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Ans: Parity generator and checker networl<s are logic circuits constructed with exclusive-OR functions. This is because, as mentioned in Sec. 1·2, the exclusive-OR function of three or more varia.bles is by definition an odd function. An odd function is a logic function whose value is binary 1 if, and only if, an odd function number of variables are equal to 1. According to this definition, the P( even) is the exclusive-OR of x, y, and l because it is equal to 1 when either one or all three of the variables are equal to I (Table 3-7). The P(odd) function is the complement of the P(even) function. view more..
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Ans: A digital system Is an interconnection of digital hardware module. that at'ClOinpl.lsh a specific Wormation-proceaslna taslc. Digital systems vary in size and complexi.ty interacting digital &om a few integrated circuits to a complex of interconnected and computers. Digital system design invariably UBeS a modular approach. The modules are constructed &om such digital components as ules registet&, are in decoders, terconnected arithmetic with common elements data and control paths , and control logic. The to fonn various moda digital computer system. view more..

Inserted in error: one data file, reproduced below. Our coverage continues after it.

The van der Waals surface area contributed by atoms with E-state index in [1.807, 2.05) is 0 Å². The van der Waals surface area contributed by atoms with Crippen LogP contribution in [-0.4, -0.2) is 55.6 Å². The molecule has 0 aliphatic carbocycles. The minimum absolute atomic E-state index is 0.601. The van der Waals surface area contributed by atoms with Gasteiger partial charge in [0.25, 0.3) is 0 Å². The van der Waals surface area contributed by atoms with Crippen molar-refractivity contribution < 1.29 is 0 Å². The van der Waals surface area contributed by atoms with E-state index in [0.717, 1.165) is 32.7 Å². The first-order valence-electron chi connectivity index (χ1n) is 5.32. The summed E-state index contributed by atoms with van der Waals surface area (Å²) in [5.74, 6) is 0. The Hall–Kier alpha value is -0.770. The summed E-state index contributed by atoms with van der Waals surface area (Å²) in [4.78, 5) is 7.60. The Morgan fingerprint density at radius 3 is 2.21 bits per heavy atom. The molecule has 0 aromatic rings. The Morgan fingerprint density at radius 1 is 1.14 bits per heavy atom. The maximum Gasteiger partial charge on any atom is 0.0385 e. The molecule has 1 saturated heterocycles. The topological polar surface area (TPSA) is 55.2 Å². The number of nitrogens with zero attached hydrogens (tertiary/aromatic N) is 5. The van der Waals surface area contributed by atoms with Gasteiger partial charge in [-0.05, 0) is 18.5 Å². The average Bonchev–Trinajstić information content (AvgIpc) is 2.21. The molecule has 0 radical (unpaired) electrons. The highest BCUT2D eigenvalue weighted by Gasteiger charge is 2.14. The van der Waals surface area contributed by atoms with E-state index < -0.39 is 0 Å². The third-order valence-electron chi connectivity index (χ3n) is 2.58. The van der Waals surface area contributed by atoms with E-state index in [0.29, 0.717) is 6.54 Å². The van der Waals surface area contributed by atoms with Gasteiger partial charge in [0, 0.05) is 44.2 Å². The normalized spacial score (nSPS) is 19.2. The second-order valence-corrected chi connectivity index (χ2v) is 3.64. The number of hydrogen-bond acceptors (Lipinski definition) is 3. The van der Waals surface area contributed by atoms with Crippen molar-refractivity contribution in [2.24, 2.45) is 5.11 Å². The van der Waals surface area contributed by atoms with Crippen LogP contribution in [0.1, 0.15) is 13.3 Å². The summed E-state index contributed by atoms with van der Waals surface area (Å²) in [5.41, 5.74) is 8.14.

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Ans: The symbolic notation used to describe the microoperation transfers among registers is called a register transfer language. The term "register transfer" implies the availability of hardware logic circuits that can perform a stated microoperation and transfer the result of the operation to the same or another register. view more..
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Ans: Computer registers are designated by capital letters (sometimes followed by numerals) to denote the function of the register. For example, the register that holds an address for the memory unit is usually called a memory address register and is designated by the name MAR. view more..